If the nation’s historically Black colleges and universities represented one business, it would be ranked 232nd on the Forbes Fortune 500 list of the country’s largest companies. HBCUs had a combined economic impact of $10.2 billion in 2001, according to a report released Friday from the National Center for Education Statistics.
The economic impact of HBCUs is particularly revealing considering that many are located in the South in or near low-income neighborhoods, where economic development is needed. HBCUs spent $6.6 billion in their host communities in 2001, with public institutions contributing 62 percent of the total. The circulation, or respending, of those investments generated another $3.6 billion for those communities.
The study on the short-term economic impact of HBCUs is based on data from NCES and the U.S. Bureau of Labor Statistics. It looks at the regional economic impact of the 101 Title IV historically Black colleges and universities in four areas: spending by the institutions on wages, spending for other budget categories, spending in the region by undergraduates of the institution and spending by the school’s graduate students.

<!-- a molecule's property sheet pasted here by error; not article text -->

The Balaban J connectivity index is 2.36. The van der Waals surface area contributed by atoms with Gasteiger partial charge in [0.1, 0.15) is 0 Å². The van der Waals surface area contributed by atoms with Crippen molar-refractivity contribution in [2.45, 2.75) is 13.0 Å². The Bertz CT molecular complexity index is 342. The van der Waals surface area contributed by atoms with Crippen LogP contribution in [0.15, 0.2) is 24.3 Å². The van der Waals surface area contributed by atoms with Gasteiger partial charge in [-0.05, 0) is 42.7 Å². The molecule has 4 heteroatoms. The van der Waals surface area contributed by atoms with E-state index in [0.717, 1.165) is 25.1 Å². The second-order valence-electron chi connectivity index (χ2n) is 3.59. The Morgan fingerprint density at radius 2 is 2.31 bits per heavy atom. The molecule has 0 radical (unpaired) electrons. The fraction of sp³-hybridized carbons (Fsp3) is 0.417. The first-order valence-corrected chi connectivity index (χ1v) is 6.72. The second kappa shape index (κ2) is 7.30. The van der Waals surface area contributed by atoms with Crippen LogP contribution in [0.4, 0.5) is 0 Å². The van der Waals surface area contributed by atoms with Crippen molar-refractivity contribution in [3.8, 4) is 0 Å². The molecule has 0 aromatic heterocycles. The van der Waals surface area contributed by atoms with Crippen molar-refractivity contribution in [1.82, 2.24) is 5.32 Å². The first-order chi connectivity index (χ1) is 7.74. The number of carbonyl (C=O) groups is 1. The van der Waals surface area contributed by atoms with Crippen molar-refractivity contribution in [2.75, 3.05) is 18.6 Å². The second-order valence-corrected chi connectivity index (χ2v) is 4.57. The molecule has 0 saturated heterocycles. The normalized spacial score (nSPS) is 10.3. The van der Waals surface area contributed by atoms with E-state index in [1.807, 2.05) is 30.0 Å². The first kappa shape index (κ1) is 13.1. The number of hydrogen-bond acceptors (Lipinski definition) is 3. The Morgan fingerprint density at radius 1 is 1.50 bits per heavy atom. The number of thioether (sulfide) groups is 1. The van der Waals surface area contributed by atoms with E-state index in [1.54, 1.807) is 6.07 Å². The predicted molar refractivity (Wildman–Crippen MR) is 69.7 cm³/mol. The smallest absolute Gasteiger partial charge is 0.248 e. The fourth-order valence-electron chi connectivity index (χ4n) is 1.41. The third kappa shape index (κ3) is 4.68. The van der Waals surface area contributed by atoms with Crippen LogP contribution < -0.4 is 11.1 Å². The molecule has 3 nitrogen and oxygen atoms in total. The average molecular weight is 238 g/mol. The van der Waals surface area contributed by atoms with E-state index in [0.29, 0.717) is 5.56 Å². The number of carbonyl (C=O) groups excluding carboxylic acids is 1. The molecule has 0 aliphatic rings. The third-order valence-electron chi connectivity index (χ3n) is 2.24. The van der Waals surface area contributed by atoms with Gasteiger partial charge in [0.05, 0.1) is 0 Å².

Other findings include:
- Wages from HBCUs created an economic impact of $4 billion.
- HBCUs provided 180,142 full-time and part-time jobs in 2001, collectively exceeding the jobs at Bank of America in 2006, the nation’s 23rd largest private employer.
- Some schools are their area’s major employers. Tuskegee University jobs accounted for 24 percent of total employment in the Tuskegee, Ala., regional economy. Fort Valley State University in Georgia accounts for 14 percent of regional jobs and Grambling State University in Louisiana accounts for 10 percent of jobs in its region.
Researchers at NCES suggested that a follow-up study should look at the long-term economic impact of these schools, including measuring the productivity and lifetime earnings of graduates.
While the study only examines the economic impact of HBCUs in 2001, it also provides a template for updating the information once new data is available.
— Diverse staff reports
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